Browse by Theme: Gender Based Violence

CARE and others have written about the increase of gender-based violence (GBV) in COVID-19, and how that has incredibly damaging impacts around the world. One of the successes of the COVID-19 response globally has been the attention global actors – up to and including the Secretary General of the United Nations – are paying to the “shadow pandemic” instead of allowing it to pass in silence, overshadowed by other facets of crisis.

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Violence against women and girls or gender-based violence (GBV), whether it takes place in the home, in the workplace, in public spaces, schools or communities is one of the most widespread human rights abuses around the world. On average, 1 in 3 women globally experiences physical or sexual violence in their lifetime, usually from an intimate partner. In addition to devastating impacts on the dignity, security and wellbeing of survivors, violence against women also has broad social and economic costs across societies, including costs on public services, lost income and productivity.

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On August 4 2020, the devastating Beirut explosion shook the whole city to its core, taking the lives of 191 persons (120 males, 58 females, and 13 unspecified), wounding at least 6,500, and leaving 300,000 people displaced. The impact of the explosion compounded with the worst economic crisis in the history of Lebanon and the COVID-19 pandemic is likely to significantly push back what gains have been made on gender equality in the country. This report assesses how diverse women, men, girls, boys, and gender minorities were affected, with a close look at the specific impact on older, disabled, refugee, migrant, and LBQT (lesbian, bisexual, queer, and trans) women.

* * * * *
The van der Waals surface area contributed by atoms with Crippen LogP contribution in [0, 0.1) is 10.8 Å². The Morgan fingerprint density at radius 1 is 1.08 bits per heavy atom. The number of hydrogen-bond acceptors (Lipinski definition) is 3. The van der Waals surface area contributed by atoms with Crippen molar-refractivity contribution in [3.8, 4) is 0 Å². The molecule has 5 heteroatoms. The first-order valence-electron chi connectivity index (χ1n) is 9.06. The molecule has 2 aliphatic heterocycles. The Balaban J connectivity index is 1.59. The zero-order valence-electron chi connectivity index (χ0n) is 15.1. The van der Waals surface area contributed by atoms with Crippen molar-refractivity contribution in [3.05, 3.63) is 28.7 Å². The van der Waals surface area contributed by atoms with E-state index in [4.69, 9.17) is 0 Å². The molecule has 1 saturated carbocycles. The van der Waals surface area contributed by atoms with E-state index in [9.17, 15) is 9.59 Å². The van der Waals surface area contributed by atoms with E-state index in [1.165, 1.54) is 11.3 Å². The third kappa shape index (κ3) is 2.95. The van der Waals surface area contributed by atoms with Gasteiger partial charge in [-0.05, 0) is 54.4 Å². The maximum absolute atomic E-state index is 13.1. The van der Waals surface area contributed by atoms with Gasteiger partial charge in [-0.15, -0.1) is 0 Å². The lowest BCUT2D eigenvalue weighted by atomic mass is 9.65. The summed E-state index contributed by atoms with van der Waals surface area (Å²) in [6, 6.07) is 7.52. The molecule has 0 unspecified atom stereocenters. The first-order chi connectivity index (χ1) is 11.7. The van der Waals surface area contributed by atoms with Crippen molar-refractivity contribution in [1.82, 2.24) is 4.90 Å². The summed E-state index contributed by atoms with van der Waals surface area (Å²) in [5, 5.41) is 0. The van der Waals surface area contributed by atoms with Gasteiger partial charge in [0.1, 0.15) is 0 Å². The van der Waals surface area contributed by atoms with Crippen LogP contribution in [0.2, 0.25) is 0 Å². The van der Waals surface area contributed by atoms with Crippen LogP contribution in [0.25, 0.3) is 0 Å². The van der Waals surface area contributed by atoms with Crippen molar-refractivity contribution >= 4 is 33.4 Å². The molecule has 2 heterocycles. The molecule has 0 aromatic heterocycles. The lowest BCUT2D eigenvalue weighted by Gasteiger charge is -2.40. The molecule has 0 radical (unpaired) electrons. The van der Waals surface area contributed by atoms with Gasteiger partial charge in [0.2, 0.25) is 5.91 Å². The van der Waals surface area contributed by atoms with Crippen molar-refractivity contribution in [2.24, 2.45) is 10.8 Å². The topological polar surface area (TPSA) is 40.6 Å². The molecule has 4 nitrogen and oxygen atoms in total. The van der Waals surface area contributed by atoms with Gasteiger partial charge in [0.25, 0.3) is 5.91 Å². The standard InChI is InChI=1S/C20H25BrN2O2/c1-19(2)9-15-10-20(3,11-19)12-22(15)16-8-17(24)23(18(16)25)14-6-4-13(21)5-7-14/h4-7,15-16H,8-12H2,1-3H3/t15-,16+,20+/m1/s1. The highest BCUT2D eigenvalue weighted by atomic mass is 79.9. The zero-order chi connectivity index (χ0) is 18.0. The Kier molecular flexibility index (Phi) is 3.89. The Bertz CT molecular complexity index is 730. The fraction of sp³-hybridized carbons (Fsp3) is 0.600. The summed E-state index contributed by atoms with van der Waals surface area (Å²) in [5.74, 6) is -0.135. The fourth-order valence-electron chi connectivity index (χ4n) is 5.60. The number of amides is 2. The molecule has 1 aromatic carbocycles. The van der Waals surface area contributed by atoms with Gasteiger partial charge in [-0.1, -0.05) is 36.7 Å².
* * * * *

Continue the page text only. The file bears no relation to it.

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On 17 March 2020, the Jordanian government introduced measures to tackle the spread of COVID-19 in Jordan. Under such measures, Jordanians were only able to leave their homes between 8.00am and 6.00pm. Every day at 6.00pm, a curfew siren would be sounded, after which point no one was permitted to leave their property. The punishments for breaking such measures were severe as the Jordanian government imposed one of the strictest nationwide lockdowns in the world, with lawbreakers facing arrest and up to a year in prison.

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Child, early, and forced marriage (CEFM) happens in nearly every country on the planet and has devastating consequences, especially for young girls. These types of marriages are often followed quickly by pregnancy, which carries huge risks, as the adolescent girls most affected by CEFM are not mentally or physically mature enough to carry a child and give birth. Still, most married girls are expected to get pregnant as soon as possible. Why the rush? And why do some couples choose to defy expectations and postpone having their first child?

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Governments, NGOs, and society at large must work towards the end of child marriage, but it is also critical to recognise the power of girls to lead the way to end this practice in their own communities. UNFPA estimates that 13 million more child marriages could take place by 2030 than would have prior to the COVID-19 pandemic. At the same time, programmes that work to end child marriage are unable to operate due to shelter-in-place directives. However, girl activists, within their own communities, are able to subversively challenge the norms and attitudes that put them at risk for child marriage.

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The COVID-19 crisis is disproportionately affecting women and girls. This makes it all the more important that their voices are equally included in the decision-making spaces and processes where responses are formed. CARE’s research has found that where women do have higher levels of leadership, governments are more likely to be responding to the crisis in a way that supports gender equality. Women’s participation is necessary at every level and in every arena, from national crisis committees to the local communities on the frontlines of humanitarian responses.

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